Encouraging Climate Action

July 6, 2016
Published in Construction Business (May/June 2016)

As part of the many recent commitments the federal government has made to support emissions reductions, this year’s budget placed considerable emphasis on buildings and energy efficiency. New funding will benefit leaders: from those jurisdictions which lay out ambitious climate plans to those in the building sector involved with super energy efficient projects. The result should be a clear sense of direction for collective climate action.

Budget 2016 earmarked nearly $750 million for actions specific to the buildings sector. Key items include:

  • $128.8 million over five years to raise the bar for energy efficiency standards and codes for buildings, products, industry and vehicles;
  • $40 million over five years to integrate climate resilience into building design guides and codes for homes, institutional, commercial and industrial facilities; and
  • $573.9 million over two years for improving the energy and water efficiency of social housing.

Over and above these commitments, the big-ticket item is the $2 billion Low Carbon Economy Fund, which will be up and running next year. Funding will flow to provinces and territories that demonstrate significant action to reduce emissions, above and beyond business as usual. Projects that have the greatest carbon reduction bang per buck will be favoured.

Boosting green buildings

Meanwhile, new provincial climate plans have the potential to set a high bar for climate action in the buildings sector.

Under Alberta’s new Climate Leadership Plan, the province has committed $645 million over five years towards the creation of Energy Efficiency Alberta. The new agency will design and administer programs — including education and outreach, energy audits and incentives — to encourage energy efficiency and community energy systems.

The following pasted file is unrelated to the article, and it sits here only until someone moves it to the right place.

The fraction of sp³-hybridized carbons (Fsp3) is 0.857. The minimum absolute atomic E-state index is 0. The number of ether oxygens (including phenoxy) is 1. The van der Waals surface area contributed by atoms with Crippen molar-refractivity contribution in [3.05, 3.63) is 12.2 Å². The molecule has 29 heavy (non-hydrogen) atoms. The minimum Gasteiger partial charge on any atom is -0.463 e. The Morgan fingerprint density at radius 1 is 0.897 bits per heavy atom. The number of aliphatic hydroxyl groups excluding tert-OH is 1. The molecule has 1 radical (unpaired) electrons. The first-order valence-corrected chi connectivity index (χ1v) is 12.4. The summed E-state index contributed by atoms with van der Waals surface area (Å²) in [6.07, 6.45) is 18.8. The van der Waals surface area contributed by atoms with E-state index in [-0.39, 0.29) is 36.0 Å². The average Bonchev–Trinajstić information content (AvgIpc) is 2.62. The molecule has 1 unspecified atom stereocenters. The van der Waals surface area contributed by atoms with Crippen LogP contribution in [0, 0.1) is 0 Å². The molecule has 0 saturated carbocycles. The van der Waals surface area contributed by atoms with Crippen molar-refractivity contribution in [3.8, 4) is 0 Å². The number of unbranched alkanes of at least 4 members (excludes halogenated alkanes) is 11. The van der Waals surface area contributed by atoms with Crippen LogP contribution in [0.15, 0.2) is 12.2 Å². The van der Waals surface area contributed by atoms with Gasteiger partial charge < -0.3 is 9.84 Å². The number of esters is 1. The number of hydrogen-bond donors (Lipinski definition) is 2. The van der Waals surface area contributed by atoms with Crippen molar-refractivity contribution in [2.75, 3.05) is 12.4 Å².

Early reports about Ontario’s climate plan hinted at possibly the most aggressive provincial action aimed at the building sector: $3.8 billion for retrofitting buildings and transitioning buildings off of natural gas, requiring zerocarbon homes and small buildings by 2030 (and all other buildings by 2050), requiring energy efficiency upgrades at time of renovation and energy audits at time of sale for homes, and retrofitting government buildings. The province is likely to become the first in Canada to require energy and water use reporting and benchmarking for buildings larger than 50,000 square feet.

One key focus of Quebec’s Energy Policy 2030 is to improve energy efficiency by 15 per cent over 15 years. The Quebec government also plans to establish a new government body as a one-stop shop to deliver and provide financing for energy efficiency initiatives and support clean tech companies.